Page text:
As If / As Though + Past Subjunctive

One of the uses of the past subjunctive is after as if/ as though to indicate unreality or improbability or doubt in the present. 

  • He behaves as if she was the boss here. (But she isn't the boss or  we don't know whether she is the boss or not.)
  • He talks as though he knew who Jane was. (But he doesn't know or we don't know whether he knows or not.)
  • He looks at me as if I were guilty. (But I am not guilty.)
     

There is no difference between as if and as though.

The verb preceding as if / thoughcan be put to a past tense without changing the tense of the subjunctive:

  • He talks/talked as though he knew who Jane was.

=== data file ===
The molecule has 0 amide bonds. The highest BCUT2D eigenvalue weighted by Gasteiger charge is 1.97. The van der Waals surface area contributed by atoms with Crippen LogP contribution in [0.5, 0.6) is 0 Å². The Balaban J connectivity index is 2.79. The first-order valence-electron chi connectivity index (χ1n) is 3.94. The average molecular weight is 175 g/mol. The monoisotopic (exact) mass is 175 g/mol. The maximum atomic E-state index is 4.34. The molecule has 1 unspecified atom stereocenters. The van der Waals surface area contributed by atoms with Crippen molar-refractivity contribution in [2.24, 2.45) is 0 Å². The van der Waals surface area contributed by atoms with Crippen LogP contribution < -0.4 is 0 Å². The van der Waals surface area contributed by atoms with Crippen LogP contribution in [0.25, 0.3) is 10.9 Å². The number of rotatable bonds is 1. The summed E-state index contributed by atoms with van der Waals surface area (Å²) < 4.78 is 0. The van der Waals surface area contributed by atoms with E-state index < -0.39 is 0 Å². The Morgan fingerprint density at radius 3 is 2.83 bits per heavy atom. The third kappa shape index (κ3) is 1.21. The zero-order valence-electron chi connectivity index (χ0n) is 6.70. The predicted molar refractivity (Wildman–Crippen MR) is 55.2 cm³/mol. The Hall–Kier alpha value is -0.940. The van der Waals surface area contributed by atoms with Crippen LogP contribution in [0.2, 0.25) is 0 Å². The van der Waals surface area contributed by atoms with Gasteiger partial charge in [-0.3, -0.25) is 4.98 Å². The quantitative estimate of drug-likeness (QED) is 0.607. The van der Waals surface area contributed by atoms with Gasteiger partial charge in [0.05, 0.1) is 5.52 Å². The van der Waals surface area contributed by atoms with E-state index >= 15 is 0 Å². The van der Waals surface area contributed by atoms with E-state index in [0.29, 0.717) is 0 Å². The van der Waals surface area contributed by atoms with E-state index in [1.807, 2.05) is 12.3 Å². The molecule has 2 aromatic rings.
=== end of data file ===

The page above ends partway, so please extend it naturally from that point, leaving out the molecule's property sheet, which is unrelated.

After as if / thoughwe use a past perfect when referring to a real or imaginary action in the past:

  • He talks about Rome as though he had been there himself. (But he hasn't or probably hasn't or we don't know whether he has or not.)

Again, the verb preceding as if / thoughcan be put into a past tense without changing the tense of the subjunctive:

  • Her eyes look/looked as if she had been crying.